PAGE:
Two Irish masters vying for this year’s Man Booker Prize
What does the Man Booker Prize mean for established, perhaps even great writers, who have not become huge mainstream successes? Alan Hollinghurst, who famously takes many years to write a book, said it buys time to write.
More than that, though, I suppose it means a far wider readership than before. The Man Booker is one of the most talked-about literary prizes in the English-reading world; it is as mainstream as it gets; and, therefore, it means that a writer on winning it can become known to – and, with luck, admired by – many people other than his already devoted followers.
Colm Toibin and William Trevor are two Irish masters on this year’s longlist. Both have been shortlisted before. Neither has won the prize. Will either of them go the distance this time around?
Trevor has been publishing for half a century. Toibin is, for my money, one of the finest living writers in English. And neither actually have the sort of readership that, say, Ian McEwan has.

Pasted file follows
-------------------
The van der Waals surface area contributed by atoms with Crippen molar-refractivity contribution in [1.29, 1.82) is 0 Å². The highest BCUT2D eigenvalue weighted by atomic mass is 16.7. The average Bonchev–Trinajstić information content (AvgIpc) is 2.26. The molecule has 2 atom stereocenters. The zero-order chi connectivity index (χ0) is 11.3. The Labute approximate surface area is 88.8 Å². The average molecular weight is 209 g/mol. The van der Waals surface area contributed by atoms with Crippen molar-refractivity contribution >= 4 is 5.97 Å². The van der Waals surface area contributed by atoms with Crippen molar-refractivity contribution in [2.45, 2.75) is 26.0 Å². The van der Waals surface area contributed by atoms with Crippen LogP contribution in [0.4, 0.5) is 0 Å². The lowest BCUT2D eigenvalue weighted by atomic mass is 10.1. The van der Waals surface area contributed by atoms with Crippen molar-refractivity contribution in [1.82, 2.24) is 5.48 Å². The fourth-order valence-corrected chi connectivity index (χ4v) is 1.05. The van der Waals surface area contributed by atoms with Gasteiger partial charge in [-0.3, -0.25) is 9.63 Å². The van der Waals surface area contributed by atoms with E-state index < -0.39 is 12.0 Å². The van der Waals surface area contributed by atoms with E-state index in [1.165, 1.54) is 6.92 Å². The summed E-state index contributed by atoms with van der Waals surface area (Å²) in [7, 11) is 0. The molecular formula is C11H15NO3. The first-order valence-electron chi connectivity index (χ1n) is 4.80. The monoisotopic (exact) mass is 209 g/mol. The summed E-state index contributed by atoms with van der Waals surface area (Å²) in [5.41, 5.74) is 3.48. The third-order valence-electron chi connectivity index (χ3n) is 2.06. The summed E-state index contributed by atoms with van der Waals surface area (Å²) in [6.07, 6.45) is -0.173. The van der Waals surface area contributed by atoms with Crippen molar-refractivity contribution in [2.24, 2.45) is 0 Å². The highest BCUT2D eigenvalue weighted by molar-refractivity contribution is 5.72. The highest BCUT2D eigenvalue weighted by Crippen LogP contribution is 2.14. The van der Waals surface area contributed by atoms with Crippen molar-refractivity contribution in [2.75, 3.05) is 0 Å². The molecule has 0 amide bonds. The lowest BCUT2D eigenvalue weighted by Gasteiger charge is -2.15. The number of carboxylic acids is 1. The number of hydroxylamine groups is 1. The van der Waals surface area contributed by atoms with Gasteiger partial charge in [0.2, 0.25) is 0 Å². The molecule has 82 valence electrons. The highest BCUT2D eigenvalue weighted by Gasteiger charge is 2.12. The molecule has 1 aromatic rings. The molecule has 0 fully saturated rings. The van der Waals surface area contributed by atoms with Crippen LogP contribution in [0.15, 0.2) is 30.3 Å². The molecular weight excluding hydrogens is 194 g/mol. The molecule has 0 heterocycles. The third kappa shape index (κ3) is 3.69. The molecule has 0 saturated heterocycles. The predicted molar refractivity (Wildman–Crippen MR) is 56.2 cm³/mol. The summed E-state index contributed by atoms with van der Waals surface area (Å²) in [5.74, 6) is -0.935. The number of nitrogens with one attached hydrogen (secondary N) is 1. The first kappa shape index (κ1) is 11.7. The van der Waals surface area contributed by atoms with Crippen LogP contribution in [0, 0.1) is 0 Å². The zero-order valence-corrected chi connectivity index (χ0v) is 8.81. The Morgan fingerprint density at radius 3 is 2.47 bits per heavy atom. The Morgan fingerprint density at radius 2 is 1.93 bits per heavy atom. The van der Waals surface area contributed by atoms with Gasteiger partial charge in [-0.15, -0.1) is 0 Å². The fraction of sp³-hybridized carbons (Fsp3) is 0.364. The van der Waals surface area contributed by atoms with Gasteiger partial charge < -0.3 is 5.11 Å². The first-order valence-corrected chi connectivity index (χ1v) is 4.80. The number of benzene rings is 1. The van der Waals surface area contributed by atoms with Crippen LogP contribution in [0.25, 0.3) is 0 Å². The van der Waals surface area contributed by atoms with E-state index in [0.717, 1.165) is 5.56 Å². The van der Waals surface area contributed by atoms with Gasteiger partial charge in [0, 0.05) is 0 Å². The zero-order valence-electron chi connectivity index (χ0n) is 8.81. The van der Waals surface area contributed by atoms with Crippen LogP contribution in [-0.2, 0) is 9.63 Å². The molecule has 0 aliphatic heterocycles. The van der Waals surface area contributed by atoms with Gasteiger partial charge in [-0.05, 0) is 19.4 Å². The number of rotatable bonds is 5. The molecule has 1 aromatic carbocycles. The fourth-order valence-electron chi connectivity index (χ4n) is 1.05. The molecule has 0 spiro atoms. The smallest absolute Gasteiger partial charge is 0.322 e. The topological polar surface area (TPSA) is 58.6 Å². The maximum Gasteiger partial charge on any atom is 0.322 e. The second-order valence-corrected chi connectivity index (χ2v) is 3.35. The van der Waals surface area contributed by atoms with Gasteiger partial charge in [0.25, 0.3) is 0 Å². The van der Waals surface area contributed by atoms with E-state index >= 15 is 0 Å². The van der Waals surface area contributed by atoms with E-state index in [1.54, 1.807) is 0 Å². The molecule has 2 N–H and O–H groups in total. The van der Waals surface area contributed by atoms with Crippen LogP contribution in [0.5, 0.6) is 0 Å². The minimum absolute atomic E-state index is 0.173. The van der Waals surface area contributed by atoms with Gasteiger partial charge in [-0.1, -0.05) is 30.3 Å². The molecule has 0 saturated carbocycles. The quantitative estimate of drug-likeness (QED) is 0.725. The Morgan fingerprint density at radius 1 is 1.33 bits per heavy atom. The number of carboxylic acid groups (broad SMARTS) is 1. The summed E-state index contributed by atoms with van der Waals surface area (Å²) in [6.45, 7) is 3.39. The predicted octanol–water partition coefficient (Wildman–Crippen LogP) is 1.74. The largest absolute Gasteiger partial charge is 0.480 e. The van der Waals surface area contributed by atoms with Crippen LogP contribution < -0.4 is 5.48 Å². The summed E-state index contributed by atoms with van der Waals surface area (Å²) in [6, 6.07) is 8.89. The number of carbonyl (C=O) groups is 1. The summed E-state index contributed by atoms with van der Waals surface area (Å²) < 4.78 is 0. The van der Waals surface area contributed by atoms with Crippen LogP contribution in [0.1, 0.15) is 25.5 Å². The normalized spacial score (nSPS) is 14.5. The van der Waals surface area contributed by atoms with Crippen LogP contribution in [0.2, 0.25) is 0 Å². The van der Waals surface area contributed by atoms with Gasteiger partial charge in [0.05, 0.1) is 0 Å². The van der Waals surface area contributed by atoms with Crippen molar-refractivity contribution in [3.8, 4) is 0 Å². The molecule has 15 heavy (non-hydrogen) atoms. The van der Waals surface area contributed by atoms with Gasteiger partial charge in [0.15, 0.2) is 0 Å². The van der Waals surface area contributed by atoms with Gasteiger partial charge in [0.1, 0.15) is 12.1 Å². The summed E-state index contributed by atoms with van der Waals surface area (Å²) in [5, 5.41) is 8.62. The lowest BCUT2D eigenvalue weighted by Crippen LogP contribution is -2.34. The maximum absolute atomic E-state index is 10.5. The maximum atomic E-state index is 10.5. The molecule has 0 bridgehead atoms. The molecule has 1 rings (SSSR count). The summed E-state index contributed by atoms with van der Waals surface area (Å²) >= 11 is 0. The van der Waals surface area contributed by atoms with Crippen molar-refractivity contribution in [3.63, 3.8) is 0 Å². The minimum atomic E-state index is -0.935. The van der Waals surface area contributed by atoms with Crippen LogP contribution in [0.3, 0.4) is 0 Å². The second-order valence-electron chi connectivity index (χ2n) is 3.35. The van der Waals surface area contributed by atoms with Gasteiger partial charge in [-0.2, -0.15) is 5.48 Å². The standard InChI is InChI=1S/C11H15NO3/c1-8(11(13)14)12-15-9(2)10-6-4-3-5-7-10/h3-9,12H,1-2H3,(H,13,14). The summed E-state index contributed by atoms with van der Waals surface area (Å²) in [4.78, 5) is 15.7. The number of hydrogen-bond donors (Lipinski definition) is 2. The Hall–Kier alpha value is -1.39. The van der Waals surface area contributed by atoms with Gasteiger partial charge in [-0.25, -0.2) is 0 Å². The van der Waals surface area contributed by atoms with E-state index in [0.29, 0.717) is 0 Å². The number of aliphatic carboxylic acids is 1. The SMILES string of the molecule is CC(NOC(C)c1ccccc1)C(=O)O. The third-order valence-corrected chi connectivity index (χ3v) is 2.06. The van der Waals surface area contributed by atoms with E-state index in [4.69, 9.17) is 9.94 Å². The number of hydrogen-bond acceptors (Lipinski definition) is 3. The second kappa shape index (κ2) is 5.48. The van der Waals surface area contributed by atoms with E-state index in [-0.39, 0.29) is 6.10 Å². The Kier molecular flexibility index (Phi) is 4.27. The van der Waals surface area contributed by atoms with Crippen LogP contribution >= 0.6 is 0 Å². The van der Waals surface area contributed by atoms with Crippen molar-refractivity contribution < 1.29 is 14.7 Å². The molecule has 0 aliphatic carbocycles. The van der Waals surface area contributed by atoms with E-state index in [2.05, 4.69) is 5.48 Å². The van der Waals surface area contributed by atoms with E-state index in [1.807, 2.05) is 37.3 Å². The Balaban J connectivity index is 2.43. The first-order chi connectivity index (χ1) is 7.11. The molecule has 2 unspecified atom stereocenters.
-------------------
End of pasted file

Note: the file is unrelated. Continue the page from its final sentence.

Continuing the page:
How many books by either/both have you read?
Toibin’s Brooklyn, set in an Irish town and New York, is a sparse, elegiac, deeply affecting novel shot through with longing and loss. Its memorable protagonist leaves her hometown for New York; she loses herself, and then finds herself there. Then something dreadful happens, and we see how she is torn between desire and duty, the succour of the familiar and the thrill of the new. Focusing on the themes of belonging and exile, this is one of Toibin’s best novels.
Trevor, now 81, sets his minutely calibrated Love and Summer in a quiet, uneventful Irish town. The action unfolds over the course of a summer in which a reticent farmer’s wife falls in love a photographer. That cursory plot synopsis does no justice to Trevor’s humanity, his alert eye and ear, and his nuanced, beautiful prose. Love and Summer may not be Trevor at his best. But even when not at the top of his game, he is a better writer than most.